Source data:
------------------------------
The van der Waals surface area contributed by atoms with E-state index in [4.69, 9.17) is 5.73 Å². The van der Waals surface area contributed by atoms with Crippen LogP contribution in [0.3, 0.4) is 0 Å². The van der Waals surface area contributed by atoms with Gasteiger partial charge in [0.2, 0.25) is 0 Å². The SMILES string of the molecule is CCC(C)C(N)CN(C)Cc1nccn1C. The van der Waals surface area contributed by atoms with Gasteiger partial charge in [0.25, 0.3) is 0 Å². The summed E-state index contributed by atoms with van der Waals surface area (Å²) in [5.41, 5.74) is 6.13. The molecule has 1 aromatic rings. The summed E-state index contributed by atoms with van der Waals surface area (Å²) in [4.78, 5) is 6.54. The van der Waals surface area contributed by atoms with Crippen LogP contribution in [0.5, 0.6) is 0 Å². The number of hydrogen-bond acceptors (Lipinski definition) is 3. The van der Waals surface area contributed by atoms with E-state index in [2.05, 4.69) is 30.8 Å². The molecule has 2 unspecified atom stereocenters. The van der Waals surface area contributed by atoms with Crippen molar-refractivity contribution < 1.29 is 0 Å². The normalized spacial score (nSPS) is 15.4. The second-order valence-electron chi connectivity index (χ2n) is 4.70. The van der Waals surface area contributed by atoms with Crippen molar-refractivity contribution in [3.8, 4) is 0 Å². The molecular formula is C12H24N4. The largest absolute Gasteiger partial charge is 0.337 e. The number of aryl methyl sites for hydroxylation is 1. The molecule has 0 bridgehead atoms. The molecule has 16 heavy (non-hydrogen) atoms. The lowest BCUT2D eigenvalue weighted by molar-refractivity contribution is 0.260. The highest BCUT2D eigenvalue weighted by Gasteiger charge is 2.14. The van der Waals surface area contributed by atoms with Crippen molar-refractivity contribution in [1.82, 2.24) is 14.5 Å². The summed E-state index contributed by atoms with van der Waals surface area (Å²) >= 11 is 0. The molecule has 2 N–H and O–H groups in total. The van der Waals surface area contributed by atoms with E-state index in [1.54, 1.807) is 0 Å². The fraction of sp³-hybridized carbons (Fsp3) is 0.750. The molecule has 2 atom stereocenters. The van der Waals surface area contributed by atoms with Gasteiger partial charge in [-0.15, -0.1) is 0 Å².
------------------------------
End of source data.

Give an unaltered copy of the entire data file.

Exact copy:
The van der Waals surface area contributed by atoms with E-state index in [4.69, 9.17) is 5.73 Å². The van der Waals surface area contributed by atoms with Crippen LogP contribution in [0.3, 0.4) is 0 Å². The van der Waals surface area contributed by atoms with Gasteiger partial charge in [0.2, 0.25) is 0 Å². The SMILES string of the molecule is CCC(C)C(N)CN(C)Cc1nccn1C. The van der Waals surface area contributed by atoms with Gasteiger partial charge in [0.25, 0.3) is 0 Å². The summed E-state index contributed by atoms with van der Waals surface area (Å²) in [5.41, 5.74) is 6.13. The molecule has 1 aromatic rings. The summed E-state index contributed by atoms with van der Waals surface area (Å²) in [4.78, 5) is 6.54. The van der Waals surface area contributed by atoms with Crippen LogP contribution in [0.5, 0.6) is 0 Å². The number of hydrogen-bond acceptors (Lipinski definition) is 3. The van der Waals surface area contributed by atoms with E-state index in [2.05, 4.69) is 30.8 Å². The molecule has 2 unspecified atom stereocenters. The van der Waals surface area contributed by atoms with Crippen molar-refractivity contribution < 1.29 is 0 Å². The normalized spacial score (nSPS) is 15.4. The second-order valence-electron chi connectivity index (χ2n) is 4.70. The van der Waals surface area contributed by atoms with Crippen molar-refractivity contribution in [3.8, 4) is 0 Å². The molecular formula is C12H24N4. The largest absolute Gasteiger partial charge is 0.337 e. The number of aryl methyl sites for hydroxylation is 1. The molecule has 0 bridgehead atoms. The molecule has 16 heavy (non-hydrogen) atoms. The lowest BCUT2D eigenvalue weighted by molar-refractivity contribution is 0.260. The highest BCUT2D eigenvalue weighted by Gasteiger charge is 2.14. The van der Waals surface area contributed by atoms with Crippen molar-refractivity contribution in [1.82, 2.24) is 14.5 Å². The summed E-state index contributed by atoms with van der Waals surface area (Å²) >= 11 is 0. The molecule has 2 N–H and O–H groups in total. The van der Waals surface area contributed by atoms with E-state index in [1.54, 1.807) is 0 Å². The fraction of sp³-hybridized carbons (Fsp3) is 0.750. The molecule has 2 atom stereocenters. The van der Waals surface area contributed by atoms with Gasteiger partial charge in [-0.15, -0.1) is 0 Å².